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Women's Suffrage: Home
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Featured Books from Our Library
A Vindication of the Rights of Woman
First published in 1792, A Vindication of the Rights of Woman was an instant success, turning its thirty-three-year-old author into a minor celebrity. A pioneering work of early feminism that extends to women the Enlightenment principle of "the rights of man," its argument remains as relevant today as it was for Woll-stonecraft's contemporaries. "Mary Wollstonecraft was not the first writer to call for women to receive a real, challenging education," writes Katha Pollitt in the new Introduction. "But she was the first to connect the education of women to the transformation of women's social position, of relations between the sexes, and even of society itself. She was the first to argue that women's intellectual equality would and should have actual consequences. The winds of change sweep through her pages." This classic work of early feminism remains as relevant and passionate today as it was for Wollstonecraft's contemporaries. This edition includes new explanatory notes.
Flappers and the New American Woman
Who was the flapper, and who was the New American Woman? They weren't specific individuals, but rather symbols that defined women in the early decades of the twentieth century. After the country had celebrated the end of World War I in 1918, the Flapper shocked society by flagrantly defying the traditional passive and gentile image of femininity. She danced the Charleston, doing so with bared knees, bobbed hair--and without a corset! the New American Woman also danced--though to a more sedate tune. She represented Mrs. Consumer, more aware of her decision-making ability and her purchasing power than her mother had ever been. and she was, for the first time ever, a fully enfranchised citizen who cast her vote in the polling booth. As the girls and women of the postwar decade asked themselves ''Who am I? Who do I want to become?'' the media of the times tried to influence their paths. Magazine advertisements showed them how to dress and how to look younger to please their husbands; books advised them on proper etiquette and how to be truly beautiful; and movies offered entree to exotic new worlds. Many, however, looked beyond the stereotypes, using their new-found power and abilities to open health clinics, fight for women's equal rights, and protest Jim Crow laws.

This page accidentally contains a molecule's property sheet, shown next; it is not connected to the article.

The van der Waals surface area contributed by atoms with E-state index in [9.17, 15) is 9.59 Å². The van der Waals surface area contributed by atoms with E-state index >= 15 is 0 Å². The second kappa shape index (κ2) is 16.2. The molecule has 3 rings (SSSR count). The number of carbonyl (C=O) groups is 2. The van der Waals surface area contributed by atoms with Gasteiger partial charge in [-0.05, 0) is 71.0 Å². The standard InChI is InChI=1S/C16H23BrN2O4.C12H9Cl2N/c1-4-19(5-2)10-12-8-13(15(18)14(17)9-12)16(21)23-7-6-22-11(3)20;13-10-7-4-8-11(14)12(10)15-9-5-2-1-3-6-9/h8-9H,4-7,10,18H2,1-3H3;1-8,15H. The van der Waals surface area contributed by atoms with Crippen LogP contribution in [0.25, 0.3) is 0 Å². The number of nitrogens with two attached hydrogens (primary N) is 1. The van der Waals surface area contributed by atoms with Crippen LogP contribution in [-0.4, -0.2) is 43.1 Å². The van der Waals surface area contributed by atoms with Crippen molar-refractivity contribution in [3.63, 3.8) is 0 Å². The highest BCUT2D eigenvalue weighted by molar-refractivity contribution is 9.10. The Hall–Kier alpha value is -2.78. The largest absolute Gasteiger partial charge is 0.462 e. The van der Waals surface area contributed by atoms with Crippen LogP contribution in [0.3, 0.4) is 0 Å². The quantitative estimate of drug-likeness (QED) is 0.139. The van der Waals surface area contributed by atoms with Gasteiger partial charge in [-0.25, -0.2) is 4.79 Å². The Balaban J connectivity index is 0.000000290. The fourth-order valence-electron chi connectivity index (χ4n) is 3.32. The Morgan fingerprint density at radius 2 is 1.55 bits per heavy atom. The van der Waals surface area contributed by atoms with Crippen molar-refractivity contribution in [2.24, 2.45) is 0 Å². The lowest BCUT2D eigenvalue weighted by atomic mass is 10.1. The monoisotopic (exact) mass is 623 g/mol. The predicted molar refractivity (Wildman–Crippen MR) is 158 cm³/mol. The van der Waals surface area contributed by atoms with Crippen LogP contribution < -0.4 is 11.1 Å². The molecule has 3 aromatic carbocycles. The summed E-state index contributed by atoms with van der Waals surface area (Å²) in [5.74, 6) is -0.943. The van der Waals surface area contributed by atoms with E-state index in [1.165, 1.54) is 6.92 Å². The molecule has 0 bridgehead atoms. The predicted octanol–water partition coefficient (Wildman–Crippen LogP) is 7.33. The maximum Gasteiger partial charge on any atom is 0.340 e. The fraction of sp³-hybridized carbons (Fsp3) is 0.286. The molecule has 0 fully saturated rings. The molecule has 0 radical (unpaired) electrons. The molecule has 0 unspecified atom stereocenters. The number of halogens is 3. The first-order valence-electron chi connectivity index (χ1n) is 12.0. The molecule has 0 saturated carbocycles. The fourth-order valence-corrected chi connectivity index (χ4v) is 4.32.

The Invention of Wings
From the celebrated author of The Secret Life of Bees, a #1 New York Times bestselling novel about two unforgettable American women. Writing at the height of her narrative and imaginative gifts, Sue Monk Kidd presents a masterpiece of hope, daring, the quest for freedom, and the desire to have a voice in the world. Hetty "Handful" Grimke, an urban slave in early nineteenth century Charleston, yearns for life beyond the suffocating walls that enclose her within the wealthy Grimke household. The Grimke's daughter, Sarah, has known from an early age she is meant to do something large in the world, but she is hemmed in by the limits imposed on women. Kidd's sweeping novel is set in motion on Sarah's eleventh birthday, when she is given ownership of ten year old Handful, who is to be her handmaid. We follow their remarkable journeys over the next thirty five years, as both strive for a life of their own, dramatically shaping each other's destinies and forming a complex relationship marked by guilt, defiance, estrangement and the uneasy ways of love. As the stories build to a riveting climax, Handful will endure loss and sorrow, finding courage and a sense of self in the process. Sarah will experience crushed hopes, betrayal, unrequited love, and ostracism before leaving Charleston to find her place alongside her fearless younger sister, Angelina, as one of the early pioneers in the abolition and women's rights movements. Inspired by the historical figure of Sarah Grimke.
The Firefly Letters
The freedom to roam is something that women and girls in Cuba do not have. Yet when Fredrika Bremer visits from Sweden in 1851 to learn about the people of this magical island, she is accompanied by Cecilia, a young slave who longs for her lost home in Africa. Soon Elena, the wealthy daughter of the house, sneaks out to join them. As the three women explore the lush countryside, they form a bond that breaks the barriers of language and culture. In this quietly powerful new book, award-winning poet Margarita Engle paints a portrait of early women's rights pioneer Fredrika Bremer and the journey to Cuba that transformed her life. The Firefly Letters is a 2011 Pura Belpre Honor Book for Narrative and a 2011 Bank Street - Best Children's Book of the Year.